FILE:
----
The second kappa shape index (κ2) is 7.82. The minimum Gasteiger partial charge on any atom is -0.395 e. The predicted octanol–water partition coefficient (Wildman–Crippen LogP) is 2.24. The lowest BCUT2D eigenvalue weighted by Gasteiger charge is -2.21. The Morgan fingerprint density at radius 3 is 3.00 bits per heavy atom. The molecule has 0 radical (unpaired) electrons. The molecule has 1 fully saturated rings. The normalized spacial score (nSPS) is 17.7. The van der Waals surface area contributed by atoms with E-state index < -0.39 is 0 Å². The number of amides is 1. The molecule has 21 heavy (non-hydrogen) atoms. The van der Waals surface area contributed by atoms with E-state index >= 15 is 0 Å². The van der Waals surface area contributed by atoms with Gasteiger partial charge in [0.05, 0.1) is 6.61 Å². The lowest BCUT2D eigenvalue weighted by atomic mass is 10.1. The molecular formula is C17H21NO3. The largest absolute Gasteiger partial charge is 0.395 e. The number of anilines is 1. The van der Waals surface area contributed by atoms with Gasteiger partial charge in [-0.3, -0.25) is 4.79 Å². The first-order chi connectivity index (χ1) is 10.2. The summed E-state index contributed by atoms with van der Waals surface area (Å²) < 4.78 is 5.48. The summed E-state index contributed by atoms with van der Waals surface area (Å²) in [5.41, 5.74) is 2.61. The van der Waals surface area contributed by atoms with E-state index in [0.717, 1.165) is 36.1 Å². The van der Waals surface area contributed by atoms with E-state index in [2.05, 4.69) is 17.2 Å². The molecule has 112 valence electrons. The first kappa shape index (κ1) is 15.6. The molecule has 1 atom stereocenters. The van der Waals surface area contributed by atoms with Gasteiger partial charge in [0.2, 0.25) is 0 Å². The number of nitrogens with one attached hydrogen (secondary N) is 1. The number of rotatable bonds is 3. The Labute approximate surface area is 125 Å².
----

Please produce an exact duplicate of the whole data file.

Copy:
The second kappa shape index (κ2) is 7.82. The minimum Gasteiger partial charge on any atom is -0.395 e. The predicted octanol–water partition coefficient (Wildman–Crippen LogP) is 2.24. The lowest BCUT2D eigenvalue weighted by Gasteiger charge is -2.21. The Morgan fingerprint density at radius 3 is 3.00 bits per heavy atom. The molecule has 0 radical (unpaired) electrons. The molecule has 1 fully saturated rings. The normalized spacial score (nSPS) is 17.7. The van der Waals surface area contributed by atoms with E-state index < -0.39 is 0 Å². The number of amides is 1. The molecule has 21 heavy (non-hydrogen) atoms. The van der Waals surface area contributed by atoms with E-state index >= 15 is 0 Å². The van der Waals surface area contributed by atoms with Gasteiger partial charge in [0.05, 0.1) is 6.61 Å². The lowest BCUT2D eigenvalue weighted by atomic mass is 10.1. The molecular formula is C17H21NO3. The largest absolute Gasteiger partial charge is 0.395 e. The number of anilines is 1. The van der Waals surface area contributed by atoms with Gasteiger partial charge in [-0.3, -0.25) is 4.79 Å². The first-order chi connectivity index (χ1) is 10.2. The summed E-state index contributed by atoms with van der Waals surface area (Å²) < 4.78 is 5.48. The summed E-state index contributed by atoms with van der Waals surface area (Å²) in [5.41, 5.74) is 2.61. The van der Waals surface area contributed by atoms with E-state index in [0.717, 1.165) is 36.1 Å². The van der Waals surface area contributed by atoms with E-state index in [2.05, 4.69) is 17.2 Å². The molecule has 112 valence electrons. The first kappa shape index (κ1) is 15.6. The molecule has 1 atom stereocenters. The van der Waals surface area contributed by atoms with Gasteiger partial charge in [0.2, 0.25) is 0 Å². The number of nitrogens with one attached hydrogen (secondary N) is 1. The number of rotatable bonds is 3. The Labute approximate surface area is 125 Å².